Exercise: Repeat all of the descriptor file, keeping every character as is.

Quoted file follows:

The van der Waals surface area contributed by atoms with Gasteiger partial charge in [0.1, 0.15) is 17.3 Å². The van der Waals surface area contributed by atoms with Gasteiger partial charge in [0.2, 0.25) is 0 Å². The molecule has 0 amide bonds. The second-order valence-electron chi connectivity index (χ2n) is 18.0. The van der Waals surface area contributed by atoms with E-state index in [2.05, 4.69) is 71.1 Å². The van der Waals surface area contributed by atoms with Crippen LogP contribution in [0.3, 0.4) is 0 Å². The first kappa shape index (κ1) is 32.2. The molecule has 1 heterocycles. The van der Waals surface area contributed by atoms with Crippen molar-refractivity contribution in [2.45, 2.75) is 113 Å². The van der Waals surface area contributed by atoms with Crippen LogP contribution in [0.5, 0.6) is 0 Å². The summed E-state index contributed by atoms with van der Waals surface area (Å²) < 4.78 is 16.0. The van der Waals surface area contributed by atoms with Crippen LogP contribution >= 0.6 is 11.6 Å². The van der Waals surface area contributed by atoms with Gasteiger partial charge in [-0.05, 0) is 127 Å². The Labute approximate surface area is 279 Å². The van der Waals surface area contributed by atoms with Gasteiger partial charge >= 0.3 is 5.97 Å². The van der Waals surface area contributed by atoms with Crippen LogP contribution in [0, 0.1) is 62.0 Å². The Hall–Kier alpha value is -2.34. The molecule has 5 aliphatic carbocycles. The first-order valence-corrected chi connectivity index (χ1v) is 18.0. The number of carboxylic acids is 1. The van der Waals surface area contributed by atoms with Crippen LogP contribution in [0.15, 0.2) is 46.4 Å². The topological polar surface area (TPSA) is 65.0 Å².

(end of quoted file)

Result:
The van der Waals surface area contributed by atoms with Gasteiger partial charge in [0.1, 0.15) is 17.3 Å². The van der Waals surface area contributed by atoms with Gasteiger partial charge in [0.2, 0.25) is 0 Å². The molecule has 0 amide bonds. The second-order valence-electron chi connectivity index (χ2n) is 18.0. The van der Waals surface area contributed by atoms with E-state index in [2.05, 4.69) is 71.1 Å². The van der Waals surface area contributed by atoms with Crippen LogP contribution in [0.3, 0.4) is 0 Å². The first kappa shape index (κ1) is 32.2. The molecule has 1 heterocycles. The van der Waals surface area contributed by atoms with Crippen molar-refractivity contribution in [2.45, 2.75) is 113 Å². The van der Waals surface area contributed by atoms with Crippen LogP contribution in [0.5, 0.6) is 0 Å². The summed E-state index contributed by atoms with van der Waals surface area (Å²) < 4.78 is 16.0. The van der Waals surface area contributed by atoms with Crippen LogP contribution >= 0.6 is 11.6 Å². The van der Waals surface area contributed by atoms with Gasteiger partial charge in [-0.05, 0) is 127 Å². The Labute approximate surface area is 279 Å². The van der Waals surface area contributed by atoms with Gasteiger partial charge >= 0.3 is 5.97 Å². The van der Waals surface area contributed by atoms with Crippen LogP contribution in [0, 0.1) is 62.0 Å². The Hall–Kier alpha value is -2.34. The molecule has 5 aliphatic carbocycles. The first-order valence-corrected chi connectivity index (χ1v) is 18.0. The number of carboxylic acids is 1. The van der Waals surface area contributed by atoms with Crippen LogP contribution in [0.15, 0.2) is 46.4 Å². The topological polar surface area (TPSA) is 65.0 Å².